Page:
Let’s start with some brutal truths about college costs and their impact on families.
Number 1 – College costs are absurdly high and the projections aren’t encouraging.
Number 2 – The impact on families is seen in the gigantic amount of student loan debt incurred.
Number 3 – Upper-middle-income families are the ones suffering the most.
Consider these additional facts:
- Over 150 colleges charge more than $50,000 a year.
- Only 60% of freshmen graduate in six years or less.
- These facts are for ONE child only.
In light of these brutal truths: the cost of college; the significant amounts of resources required to cover them; the inability for most families to save amounts necessary (confirmed by the increase in debt financing); and the effect on upper-middle-income families has changed the dynamic of college planning and its impact on retirement savings. According to a 2013 Sallie Mae report, here’s how parents attempt to balance paying for college and funding retirement: 50% are focused on college savings, while 60% are focused on retirement. With this overlap, 74% of parents said they’ll use retirement savings to pay college costs.
Parents want to provide for their children’s college education. To many parents it is a deeply emotional need, which means that when the time comes and it’s a question of saving for retirement or helping pay college costs, the more emotional and urgent need of college funding supersedes retirement savings decisions. They want happy, successful children, but they’re feeling the squeeze of paying for college while keeping retirement planning on track.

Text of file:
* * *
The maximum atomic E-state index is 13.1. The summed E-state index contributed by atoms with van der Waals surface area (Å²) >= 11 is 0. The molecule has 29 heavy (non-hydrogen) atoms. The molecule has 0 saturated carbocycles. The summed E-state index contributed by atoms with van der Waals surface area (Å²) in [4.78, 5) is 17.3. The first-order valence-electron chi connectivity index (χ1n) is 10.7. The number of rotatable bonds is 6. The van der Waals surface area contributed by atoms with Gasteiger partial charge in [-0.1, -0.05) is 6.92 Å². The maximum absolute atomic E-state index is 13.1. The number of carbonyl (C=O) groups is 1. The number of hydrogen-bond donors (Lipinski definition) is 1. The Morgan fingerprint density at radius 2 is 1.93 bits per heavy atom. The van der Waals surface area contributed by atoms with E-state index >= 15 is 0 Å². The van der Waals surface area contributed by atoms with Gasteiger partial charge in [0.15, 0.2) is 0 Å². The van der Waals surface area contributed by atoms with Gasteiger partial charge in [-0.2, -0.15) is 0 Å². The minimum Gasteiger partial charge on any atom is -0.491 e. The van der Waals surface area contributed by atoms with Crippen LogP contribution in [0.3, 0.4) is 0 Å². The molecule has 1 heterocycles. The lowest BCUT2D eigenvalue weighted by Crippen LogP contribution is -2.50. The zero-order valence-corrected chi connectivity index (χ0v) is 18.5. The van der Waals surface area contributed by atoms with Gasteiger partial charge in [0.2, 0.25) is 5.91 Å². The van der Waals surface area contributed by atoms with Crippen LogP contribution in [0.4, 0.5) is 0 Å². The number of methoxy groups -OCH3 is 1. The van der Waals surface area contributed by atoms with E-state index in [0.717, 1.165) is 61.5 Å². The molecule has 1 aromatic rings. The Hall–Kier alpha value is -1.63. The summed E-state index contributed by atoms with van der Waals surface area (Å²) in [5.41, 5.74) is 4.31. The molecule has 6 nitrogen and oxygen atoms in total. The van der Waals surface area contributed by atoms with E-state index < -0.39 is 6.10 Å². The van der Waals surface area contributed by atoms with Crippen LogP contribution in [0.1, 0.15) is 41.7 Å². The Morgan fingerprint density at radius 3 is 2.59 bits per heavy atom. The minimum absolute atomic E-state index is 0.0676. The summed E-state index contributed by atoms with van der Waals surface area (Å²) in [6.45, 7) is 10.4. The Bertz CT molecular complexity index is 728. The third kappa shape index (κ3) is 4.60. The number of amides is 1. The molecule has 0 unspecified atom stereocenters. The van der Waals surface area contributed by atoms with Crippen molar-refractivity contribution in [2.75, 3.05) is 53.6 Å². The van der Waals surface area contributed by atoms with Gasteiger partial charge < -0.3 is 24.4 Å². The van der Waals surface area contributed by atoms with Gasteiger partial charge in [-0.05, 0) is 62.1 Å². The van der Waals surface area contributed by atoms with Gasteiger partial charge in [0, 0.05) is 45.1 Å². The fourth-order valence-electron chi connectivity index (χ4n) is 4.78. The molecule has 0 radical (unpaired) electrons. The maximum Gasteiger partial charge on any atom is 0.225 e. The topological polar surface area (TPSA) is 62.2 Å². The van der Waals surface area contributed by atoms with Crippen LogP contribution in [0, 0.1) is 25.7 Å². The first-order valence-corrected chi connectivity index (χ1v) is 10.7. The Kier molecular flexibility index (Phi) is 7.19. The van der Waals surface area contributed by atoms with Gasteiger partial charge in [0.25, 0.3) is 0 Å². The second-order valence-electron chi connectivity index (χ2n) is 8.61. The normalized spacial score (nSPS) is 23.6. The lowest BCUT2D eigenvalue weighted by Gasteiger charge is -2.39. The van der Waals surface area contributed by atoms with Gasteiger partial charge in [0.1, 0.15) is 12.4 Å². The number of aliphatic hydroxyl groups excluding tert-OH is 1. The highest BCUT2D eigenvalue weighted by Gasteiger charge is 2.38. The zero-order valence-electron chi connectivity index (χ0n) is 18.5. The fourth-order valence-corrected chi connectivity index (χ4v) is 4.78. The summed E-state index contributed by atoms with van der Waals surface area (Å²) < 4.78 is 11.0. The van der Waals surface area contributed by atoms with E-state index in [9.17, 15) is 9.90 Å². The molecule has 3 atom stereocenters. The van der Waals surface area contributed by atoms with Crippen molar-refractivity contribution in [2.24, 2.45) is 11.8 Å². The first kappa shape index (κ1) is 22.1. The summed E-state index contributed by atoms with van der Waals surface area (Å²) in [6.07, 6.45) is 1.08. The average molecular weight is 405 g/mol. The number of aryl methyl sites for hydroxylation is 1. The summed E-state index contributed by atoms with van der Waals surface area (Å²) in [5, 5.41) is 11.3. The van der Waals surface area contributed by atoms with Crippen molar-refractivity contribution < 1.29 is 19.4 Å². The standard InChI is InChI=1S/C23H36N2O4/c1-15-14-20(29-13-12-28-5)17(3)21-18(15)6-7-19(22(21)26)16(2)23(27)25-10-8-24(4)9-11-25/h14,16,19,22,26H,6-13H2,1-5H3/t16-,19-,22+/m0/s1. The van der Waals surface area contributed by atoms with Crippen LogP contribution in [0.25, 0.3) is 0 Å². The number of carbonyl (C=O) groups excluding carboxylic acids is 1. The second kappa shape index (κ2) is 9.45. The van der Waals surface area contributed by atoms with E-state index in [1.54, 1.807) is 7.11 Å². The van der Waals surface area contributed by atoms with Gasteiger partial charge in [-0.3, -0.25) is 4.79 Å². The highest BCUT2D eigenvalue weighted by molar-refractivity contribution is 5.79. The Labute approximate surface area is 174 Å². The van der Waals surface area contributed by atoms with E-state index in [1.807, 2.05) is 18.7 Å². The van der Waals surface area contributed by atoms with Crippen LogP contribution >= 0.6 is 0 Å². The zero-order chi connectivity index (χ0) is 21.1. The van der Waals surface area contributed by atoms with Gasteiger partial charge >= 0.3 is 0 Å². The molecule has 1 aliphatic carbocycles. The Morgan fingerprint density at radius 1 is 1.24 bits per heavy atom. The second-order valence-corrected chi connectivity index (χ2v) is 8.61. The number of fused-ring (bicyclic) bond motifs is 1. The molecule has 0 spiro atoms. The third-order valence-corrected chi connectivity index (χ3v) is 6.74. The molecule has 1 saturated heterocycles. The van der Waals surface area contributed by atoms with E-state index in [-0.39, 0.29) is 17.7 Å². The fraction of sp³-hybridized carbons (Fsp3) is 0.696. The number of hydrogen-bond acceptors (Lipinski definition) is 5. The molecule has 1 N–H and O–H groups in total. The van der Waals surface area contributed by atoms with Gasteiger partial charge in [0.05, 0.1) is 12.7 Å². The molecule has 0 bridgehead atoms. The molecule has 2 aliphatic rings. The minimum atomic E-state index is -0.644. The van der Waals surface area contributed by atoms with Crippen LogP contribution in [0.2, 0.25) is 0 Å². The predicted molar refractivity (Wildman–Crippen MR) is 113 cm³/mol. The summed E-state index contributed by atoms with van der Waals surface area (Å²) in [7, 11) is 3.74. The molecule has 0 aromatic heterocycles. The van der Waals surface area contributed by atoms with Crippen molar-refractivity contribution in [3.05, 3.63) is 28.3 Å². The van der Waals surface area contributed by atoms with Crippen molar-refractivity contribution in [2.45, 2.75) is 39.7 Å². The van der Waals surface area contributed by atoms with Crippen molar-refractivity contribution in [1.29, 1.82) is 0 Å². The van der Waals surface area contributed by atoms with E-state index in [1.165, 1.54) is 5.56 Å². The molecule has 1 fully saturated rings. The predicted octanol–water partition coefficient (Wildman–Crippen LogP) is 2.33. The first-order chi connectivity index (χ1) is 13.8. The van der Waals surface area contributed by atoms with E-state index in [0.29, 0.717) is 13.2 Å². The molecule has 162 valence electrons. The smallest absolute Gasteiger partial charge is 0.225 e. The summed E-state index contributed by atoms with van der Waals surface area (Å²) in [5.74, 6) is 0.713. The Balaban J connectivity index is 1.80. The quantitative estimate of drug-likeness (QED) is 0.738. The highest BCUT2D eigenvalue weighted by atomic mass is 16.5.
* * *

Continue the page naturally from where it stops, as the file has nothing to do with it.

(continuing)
Unlike in the past, a singular focus on savings strategies doesn’t meet all the needs of families and doesn’t acknowledge or address the possibilities that exist for the client to reduce their total out-of-pocket college costs.
The rapid change in the college cost and funding landscape over the last 20 years has necessitated a new college planning paradigm for financial advisors. [inlinetweet prefix=”” tweeter=”” suffix=””]Today, consumers want and need more than just college savings strategies from their advisor.[/inlinetweet] They want their advisor to help them identify ways to reduce their out-of-pocket college costs – without compromising their retirement savings goals.
Advisors today who have a specialized capability to provide college savings plans AND college cost reduction strategies have a tremendous opportunity. They are positioned to differentiate themselves from other advisors, deepen the client relationship, generate more revenue and identify other opportunities with the client.
Beyond these, many advisors have a vested interest in helping clients avoid transferring tens and possibly hundreds of thousands of dollars of assets under management to cover college costs.
Next month we’ll look at four areas where a knowledgeable advisor can offer significantly more value for college-planning clients and help them reduce their out-of-pocket college costs.
This is the first in a series of articles on the eMoney blog by Roger Lorelle of Collegiate Funding Solutions (CFS), an eMoney partner. You can learn more about CFS on eMoney’s Partners Page or by visiting their website.